Corner Outfielders As Marathon Sprinters
Dave Cameron’s piece on outfield alignment was an interesting read — Especially when a reader comment questioned the utility of swapping the left and right fielder based on handedness given the majority of outfield fly balls are hit to the opposite field.
For a college player, a 56 game season feels long come May. For a minor leaguer, August is when many hit the proverbial wall. Speak to a Major League scout and they’ll say more player evaluation mistakes are made in January-March when players are fresh, and September-October when gassed, than any other time of year.
Having played baseball through college, and with my current prospect work, the question resonated with me as an example of baseball making sense on paper, but not in practice. Being a game where actual wear and tear on a player’s body occurs gradually over a grueling schedule of games, does it make sense for corner outfielders exert even more energy running back-and-forth?
To begin breaking down the numbers, one must first figure out how many feet a player would have to run from left to right field. From corner-to-corner, it’s about 450 feet. Based on this, each outfielder would cover a 150 foot “zone”. For a corner outfielder playing in the middle of his zone, he’d have to run half a zone (75 feet), plus the full center field zone (150 feet), plus half of the other corner outfield zone (75 feet) totaling 300 feet.
Keep in mind plays in the corners will add more distance to the run, while plays in the gap will cut down the distance.
Now, let’s figure out the number of times per game corner outfielders are expected to make this run.. In a season, 30 teams will participate in 162 games. This equals 4,860 opportunities for a team to accumulate a full game’s worth of plate appearances.
In 2012, a total of 184,179 batters stepped to the plate. This means each team averaged 37.9 plate appearances per game. 38 should work for this exercise.
Of those plate appearances, 80, 476 were by left-handed hitters, or 43.7%. I’ll use 44% when calculating.
44% of 38 plate appearances per game is 16.72 plate appearances by left-handed hitters in which a switch would occur. We’ll use 17. This is with the assumption a lead off hitter will be right-handed.
We would use 16 if the lead off hitter was left-handed and if the best defensive corner outfielder began the game in left.
17 trips multiplied by the 300 foot run is 5,100 extra feet traveled in a game. If both the left and right fielder play 150 games, then an add an extra 765,000 feet run over a full season (approximately 145 miles). This is more than 5.5 full marathons.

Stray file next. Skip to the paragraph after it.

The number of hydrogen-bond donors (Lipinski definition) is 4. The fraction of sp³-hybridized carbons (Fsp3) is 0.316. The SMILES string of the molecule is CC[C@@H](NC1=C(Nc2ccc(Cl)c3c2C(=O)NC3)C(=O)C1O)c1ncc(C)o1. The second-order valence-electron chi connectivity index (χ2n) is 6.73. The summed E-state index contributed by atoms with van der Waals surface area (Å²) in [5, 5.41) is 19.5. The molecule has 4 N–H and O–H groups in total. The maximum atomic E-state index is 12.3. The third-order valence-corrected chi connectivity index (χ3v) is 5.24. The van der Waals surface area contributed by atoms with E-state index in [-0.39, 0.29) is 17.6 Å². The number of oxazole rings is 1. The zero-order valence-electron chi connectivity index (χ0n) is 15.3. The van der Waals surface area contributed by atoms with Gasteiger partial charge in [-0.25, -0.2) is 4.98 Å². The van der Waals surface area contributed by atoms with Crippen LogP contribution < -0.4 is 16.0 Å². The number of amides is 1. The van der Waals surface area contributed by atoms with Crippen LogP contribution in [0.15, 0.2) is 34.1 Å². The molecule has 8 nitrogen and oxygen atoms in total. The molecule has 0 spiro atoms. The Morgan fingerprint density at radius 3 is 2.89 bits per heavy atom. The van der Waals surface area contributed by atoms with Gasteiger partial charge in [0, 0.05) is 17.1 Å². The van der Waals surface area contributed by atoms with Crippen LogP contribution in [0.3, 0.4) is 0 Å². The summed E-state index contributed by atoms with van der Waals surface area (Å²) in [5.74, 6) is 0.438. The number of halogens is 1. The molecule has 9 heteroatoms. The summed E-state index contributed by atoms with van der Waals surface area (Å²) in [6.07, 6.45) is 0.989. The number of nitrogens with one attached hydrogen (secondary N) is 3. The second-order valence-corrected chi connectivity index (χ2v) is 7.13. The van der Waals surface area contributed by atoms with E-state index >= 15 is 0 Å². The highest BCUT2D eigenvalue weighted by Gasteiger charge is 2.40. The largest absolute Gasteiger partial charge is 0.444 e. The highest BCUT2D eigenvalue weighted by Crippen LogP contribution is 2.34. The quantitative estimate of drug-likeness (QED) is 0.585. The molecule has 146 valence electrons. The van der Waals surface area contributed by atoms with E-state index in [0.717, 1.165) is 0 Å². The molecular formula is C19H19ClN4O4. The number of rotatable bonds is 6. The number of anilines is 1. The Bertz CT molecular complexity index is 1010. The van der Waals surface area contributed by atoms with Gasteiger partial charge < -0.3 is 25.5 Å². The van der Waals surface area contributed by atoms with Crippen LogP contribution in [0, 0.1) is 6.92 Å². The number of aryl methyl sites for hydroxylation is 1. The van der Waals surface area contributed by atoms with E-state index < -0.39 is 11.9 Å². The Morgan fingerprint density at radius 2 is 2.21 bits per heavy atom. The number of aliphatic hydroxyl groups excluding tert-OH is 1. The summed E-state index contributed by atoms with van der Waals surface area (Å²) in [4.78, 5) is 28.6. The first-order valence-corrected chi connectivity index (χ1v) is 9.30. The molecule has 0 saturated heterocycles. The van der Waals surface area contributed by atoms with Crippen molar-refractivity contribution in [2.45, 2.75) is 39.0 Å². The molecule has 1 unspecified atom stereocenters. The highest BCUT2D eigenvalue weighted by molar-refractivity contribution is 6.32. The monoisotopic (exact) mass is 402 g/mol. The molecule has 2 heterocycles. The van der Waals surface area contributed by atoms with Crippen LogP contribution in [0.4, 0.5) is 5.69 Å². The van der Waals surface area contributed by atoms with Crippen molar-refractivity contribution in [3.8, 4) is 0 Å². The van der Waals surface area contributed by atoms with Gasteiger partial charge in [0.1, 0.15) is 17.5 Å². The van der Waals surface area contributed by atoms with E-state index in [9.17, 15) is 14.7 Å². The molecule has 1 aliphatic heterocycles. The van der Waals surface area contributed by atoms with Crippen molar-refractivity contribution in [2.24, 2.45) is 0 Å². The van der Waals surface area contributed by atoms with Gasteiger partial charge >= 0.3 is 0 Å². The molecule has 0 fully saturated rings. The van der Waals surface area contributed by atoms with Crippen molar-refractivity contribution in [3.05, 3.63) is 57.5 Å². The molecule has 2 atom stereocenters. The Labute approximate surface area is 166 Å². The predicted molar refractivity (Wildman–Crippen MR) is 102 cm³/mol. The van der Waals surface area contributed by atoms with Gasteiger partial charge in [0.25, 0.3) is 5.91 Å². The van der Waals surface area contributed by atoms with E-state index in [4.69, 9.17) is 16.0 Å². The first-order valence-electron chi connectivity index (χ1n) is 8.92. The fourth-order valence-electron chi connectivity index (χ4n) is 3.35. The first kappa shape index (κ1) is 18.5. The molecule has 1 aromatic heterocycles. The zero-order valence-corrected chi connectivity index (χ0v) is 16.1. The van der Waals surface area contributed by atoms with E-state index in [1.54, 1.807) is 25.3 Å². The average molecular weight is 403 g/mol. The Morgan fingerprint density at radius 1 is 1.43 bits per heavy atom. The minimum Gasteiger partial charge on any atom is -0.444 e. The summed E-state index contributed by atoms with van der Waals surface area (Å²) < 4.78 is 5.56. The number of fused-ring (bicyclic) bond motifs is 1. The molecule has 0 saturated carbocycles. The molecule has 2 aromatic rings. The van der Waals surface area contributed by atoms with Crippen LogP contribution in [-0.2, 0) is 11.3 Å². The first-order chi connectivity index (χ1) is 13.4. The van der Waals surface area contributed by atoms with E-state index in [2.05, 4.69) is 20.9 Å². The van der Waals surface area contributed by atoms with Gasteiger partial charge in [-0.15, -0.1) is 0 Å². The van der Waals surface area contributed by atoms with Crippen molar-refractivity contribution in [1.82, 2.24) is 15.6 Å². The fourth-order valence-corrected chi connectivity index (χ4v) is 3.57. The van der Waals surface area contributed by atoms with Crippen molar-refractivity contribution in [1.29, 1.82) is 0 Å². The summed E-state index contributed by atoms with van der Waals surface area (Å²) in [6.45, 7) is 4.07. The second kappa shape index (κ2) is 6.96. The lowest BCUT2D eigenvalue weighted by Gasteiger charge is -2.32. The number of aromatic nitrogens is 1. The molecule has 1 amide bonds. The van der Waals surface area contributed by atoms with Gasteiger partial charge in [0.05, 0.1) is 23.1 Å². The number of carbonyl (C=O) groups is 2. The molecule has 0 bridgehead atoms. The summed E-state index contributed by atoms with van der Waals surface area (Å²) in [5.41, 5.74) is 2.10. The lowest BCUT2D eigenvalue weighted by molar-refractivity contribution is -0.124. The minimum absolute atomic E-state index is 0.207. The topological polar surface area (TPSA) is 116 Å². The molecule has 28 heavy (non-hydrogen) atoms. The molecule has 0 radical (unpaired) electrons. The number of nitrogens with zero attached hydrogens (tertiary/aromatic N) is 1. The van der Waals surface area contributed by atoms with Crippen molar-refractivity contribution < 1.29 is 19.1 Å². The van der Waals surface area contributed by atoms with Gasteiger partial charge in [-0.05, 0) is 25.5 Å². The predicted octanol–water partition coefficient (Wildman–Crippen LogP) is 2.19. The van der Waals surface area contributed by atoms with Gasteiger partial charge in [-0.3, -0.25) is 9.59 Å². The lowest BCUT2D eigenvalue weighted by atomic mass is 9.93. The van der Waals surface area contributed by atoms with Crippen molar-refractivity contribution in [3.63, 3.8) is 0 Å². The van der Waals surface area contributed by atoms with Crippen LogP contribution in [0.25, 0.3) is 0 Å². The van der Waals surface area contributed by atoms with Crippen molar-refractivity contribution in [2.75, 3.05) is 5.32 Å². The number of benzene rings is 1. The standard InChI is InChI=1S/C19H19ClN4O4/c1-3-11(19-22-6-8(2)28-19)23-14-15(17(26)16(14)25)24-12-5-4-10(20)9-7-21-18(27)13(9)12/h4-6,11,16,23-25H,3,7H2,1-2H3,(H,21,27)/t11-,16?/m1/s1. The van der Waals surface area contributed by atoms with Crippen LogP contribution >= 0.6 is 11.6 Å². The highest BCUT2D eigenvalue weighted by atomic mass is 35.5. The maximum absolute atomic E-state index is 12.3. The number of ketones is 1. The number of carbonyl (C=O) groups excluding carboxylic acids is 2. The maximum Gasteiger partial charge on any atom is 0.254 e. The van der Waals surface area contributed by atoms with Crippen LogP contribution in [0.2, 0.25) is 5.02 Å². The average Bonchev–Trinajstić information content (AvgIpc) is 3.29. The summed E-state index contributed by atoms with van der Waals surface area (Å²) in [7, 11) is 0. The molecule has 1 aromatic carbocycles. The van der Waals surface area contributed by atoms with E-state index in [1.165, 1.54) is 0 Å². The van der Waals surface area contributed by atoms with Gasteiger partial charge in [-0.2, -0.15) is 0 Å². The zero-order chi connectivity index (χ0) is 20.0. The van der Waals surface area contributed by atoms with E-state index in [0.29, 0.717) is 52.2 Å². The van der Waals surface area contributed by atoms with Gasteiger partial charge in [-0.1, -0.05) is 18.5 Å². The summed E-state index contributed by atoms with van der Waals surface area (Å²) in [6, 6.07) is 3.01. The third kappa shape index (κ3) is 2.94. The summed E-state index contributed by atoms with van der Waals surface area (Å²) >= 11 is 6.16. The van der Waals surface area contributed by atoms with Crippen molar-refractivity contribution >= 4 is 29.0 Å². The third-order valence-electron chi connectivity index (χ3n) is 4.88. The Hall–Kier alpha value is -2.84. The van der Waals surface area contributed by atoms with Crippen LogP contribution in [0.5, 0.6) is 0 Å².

And this isn’t a slow jog either….
If we can agree it’s about 30-seconds between the end of a play and the first pitch of the next batter, then both corner outfielders are expected to run at a rate of 600 feet per minute. At 36,000 feet per hour, this is the equivalent of a sub-seven minute mile.
Now ask yourself, even if this was Jabba The Hut being dragged by Princes Leia in left field and a spry, pre-frozen Han Solo in right, would it be worth it?
For me, not a chance.
In baseball, managers rotate outfield spots, designated hitters, pitching staffs and utility infielders with the hope of keeping individual players strong for as long as possible. They know the grind will take its toll.
Adding those miles to the mix will only force a manager to provide more opportunities for rest which would reduce the overall value of the strategy itself.
Plus, as soon as a manager begins to switch outfielders, any outfield defensive data supporting the move becomes less valuable since it was collected using players who did not shift in the first place.
Worst case scenario, consider the outcry if/when Josh Hamilton tweaks his back between batters and the Angels 100+ million dollar investment hits the disabled list in the pursuit of an extra win or two by any means necessary.
In an isolated example, The Mariners might choose to begin the inning with Michael Saunders in left field for two batters and hide Michael Morse in right to start the ninth inning in an attempt to keep their best hitter in the game.
For the third hitter, both outfielders would shift back to their normal positions resulting in only one trip across the field. Or, if a batter reaches base, the team then makes a defensive switch to remove Morse from the game after making an attempt to keep him in the lineup.
While important to analyze the utility of every scenario, it’s important to gauge the human element as well. Ideas which make perfect sense on paper are poor in practice and vice versa. In exploring whether or not corner outfielders should moonlight as marathon sprinters, I’d be willing to bet against any manager ever trying given the added mileage on a player’s body — Literally.
Hat tip to Jeff Zimmerman for helping me work through the math in this piece.
25 Jan 2014 / Mike Newman /
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